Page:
How can E. coli infection be treated?
Q: I am a 25 years old male suffering from pain and inflammation in urethra at the tip of penis. This pain worsens after ejaculation. The doctor did VDRL test, urine examination, urine culture and sensitivity test. The VDRL reported non-reactive, 8-10 pus cells and 3-4 epithelial cells in urine, urine culture reported as E. coli and sensitivity determined as norfloxacin (Resistant), cefixime (++), augmentin (++), amikacin (+++), Netlimycin (+++). The doctor prescribed me Cefixime (200 mg) and Augmentin (625 mg) for seven days but I got no relief. Then Amikacin injection (500 mg) twice a day was been given to me for five days. But it increased the pain and inflammation and hence I stopped injecting it. The doctor repeated the above-mentioned tests. According to the report, there were 6-8 pus cells in my urine. The urine culture and sensitivity tests showed the same results. What do my results indicate? Do I have an E. coli infection? Can it be treated?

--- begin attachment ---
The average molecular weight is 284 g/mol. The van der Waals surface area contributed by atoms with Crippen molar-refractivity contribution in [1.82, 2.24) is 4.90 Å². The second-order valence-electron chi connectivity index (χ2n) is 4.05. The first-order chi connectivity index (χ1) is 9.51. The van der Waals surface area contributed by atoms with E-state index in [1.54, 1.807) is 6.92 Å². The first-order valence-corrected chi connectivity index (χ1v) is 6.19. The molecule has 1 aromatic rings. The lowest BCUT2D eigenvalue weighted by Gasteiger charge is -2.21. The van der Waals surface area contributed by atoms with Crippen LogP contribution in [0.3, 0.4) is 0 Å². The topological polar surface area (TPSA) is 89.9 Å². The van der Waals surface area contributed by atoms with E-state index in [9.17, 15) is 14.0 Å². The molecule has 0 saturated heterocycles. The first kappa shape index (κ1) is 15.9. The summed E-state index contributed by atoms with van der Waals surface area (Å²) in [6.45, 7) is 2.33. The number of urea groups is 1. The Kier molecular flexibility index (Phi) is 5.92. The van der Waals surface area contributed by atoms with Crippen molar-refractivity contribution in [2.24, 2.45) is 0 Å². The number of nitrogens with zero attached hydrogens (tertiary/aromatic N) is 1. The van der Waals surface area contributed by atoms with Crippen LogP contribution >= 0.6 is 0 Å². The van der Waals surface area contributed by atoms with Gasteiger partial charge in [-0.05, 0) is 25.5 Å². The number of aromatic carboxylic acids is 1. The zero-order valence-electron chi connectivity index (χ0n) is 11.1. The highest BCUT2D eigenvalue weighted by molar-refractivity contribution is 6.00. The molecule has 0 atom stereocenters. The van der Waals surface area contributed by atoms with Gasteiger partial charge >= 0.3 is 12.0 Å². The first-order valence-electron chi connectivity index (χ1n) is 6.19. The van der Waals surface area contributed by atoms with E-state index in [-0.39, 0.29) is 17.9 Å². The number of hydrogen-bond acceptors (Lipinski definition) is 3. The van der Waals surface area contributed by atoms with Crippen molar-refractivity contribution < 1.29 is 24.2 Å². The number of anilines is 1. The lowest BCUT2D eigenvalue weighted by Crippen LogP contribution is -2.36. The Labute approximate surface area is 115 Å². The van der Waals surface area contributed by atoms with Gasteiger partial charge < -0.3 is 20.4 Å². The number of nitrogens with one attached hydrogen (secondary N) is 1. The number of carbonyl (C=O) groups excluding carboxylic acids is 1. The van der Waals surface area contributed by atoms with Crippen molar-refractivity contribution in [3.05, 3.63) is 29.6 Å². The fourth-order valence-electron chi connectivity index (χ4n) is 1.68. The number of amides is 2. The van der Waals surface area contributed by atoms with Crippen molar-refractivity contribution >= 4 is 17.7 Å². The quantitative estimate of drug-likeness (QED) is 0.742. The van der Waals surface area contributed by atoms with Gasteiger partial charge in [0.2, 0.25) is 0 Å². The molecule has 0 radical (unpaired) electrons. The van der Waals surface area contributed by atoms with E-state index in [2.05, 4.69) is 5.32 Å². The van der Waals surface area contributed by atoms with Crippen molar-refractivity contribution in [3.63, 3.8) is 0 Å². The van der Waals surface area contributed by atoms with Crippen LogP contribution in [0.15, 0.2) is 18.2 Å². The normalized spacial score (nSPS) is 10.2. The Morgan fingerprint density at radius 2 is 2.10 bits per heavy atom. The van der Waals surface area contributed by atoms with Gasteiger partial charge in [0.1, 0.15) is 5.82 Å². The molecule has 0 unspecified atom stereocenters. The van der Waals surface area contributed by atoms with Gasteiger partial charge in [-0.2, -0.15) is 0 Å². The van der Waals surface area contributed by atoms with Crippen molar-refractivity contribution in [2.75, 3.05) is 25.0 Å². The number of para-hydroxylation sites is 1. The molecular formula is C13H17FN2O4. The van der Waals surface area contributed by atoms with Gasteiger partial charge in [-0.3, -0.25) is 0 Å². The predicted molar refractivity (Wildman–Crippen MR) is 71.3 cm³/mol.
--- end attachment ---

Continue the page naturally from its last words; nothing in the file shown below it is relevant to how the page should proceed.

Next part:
A:E. coli found in your urine seems to be a distracter since any acute infection should respond to the barrage of antibiotics you have already taken. Some times, urine may be false positive for infection, especially if the sample has not been properly collected, or delivered long after collection. The primary diseases that need to be excluded are sexually transmitted diseases (STDs). STDs panel includes tests for Herpes and Chlamydia, apart from VDRL. After exclusion of STDs, and active urine infection (by repeating a freshly voided mid stream urine sample for culture, collected and delivered in lab), imaging of urinary tact may be required to exclude any foreign body like stones. Chronic prostatitis is a diagnosis of exclusion, which may cause such symptoms, and may have to be treated with long low dose antibiotics as decided by your physician.